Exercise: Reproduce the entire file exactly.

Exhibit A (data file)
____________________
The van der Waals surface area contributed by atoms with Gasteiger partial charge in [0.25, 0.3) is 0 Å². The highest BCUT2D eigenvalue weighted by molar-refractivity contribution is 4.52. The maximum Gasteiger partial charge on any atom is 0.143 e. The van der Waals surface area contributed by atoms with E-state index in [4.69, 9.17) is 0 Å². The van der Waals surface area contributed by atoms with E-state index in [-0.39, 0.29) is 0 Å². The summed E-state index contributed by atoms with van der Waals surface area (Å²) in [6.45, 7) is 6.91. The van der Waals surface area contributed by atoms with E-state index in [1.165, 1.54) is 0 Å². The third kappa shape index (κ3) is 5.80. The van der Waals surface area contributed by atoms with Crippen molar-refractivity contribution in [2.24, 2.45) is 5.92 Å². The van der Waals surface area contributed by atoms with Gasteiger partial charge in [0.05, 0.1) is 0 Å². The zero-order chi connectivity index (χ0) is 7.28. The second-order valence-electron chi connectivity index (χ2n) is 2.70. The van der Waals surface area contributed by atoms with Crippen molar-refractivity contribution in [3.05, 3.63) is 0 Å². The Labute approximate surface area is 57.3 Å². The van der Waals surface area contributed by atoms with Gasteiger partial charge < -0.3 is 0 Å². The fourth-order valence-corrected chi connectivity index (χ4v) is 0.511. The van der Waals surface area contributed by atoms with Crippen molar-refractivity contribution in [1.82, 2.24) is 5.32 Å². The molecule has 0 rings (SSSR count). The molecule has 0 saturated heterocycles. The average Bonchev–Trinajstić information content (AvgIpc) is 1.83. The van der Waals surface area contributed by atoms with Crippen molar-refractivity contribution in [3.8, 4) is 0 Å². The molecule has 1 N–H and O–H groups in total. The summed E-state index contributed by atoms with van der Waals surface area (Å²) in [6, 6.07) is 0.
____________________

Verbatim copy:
The van der Waals surface area contributed by atoms with Gasteiger partial charge in [0.25, 0.3) is 0 Å². The highest BCUT2D eigenvalue weighted by molar-refractivity contribution is 4.52. The maximum Gasteiger partial charge on any atom is 0.143 e. The van der Waals surface area contributed by atoms with E-state index in [4.69, 9.17) is 0 Å². The van der Waals surface area contributed by atoms with E-state index in [-0.39, 0.29) is 0 Å². The summed E-state index contributed by atoms with van der Waals surface area (Å²) in [6.45, 7) is 6.91. The van der Waals surface area contributed by atoms with E-state index in [1.165, 1.54) is 0 Å². The third kappa shape index (κ3) is 5.80. The van der Waals surface area contributed by atoms with Crippen molar-refractivity contribution in [2.24, 2.45) is 5.92 Å². The van der Waals surface area contributed by atoms with Gasteiger partial charge in [0.05, 0.1) is 0 Å². The zero-order chi connectivity index (χ0) is 7.28. The second-order valence-electron chi connectivity index (χ2n) is 2.70. The van der Waals surface area contributed by atoms with Crippen molar-refractivity contribution in [3.05, 3.63) is 0 Å². The Labute approximate surface area is 57.3 Å². The van der Waals surface area contributed by atoms with Gasteiger partial charge < -0.3 is 0 Å². The fourth-order valence-corrected chi connectivity index (χ4v) is 0.511. The van der Waals surface area contributed by atoms with Crippen molar-refractivity contribution in [1.82, 2.24) is 5.32 Å². The molecule has 0 rings (SSSR count). The molecule has 0 saturated heterocycles. The average Bonchev–Trinajstić information content (AvgIpc) is 1.83. The van der Waals surface area contributed by atoms with Crippen molar-refractivity contribution in [3.8, 4) is 0 Å². The molecule has 1 N–H and O–H groups in total. The summed E-state index contributed by atoms with van der Waals surface area (Å²) in [6, 6.07) is 0.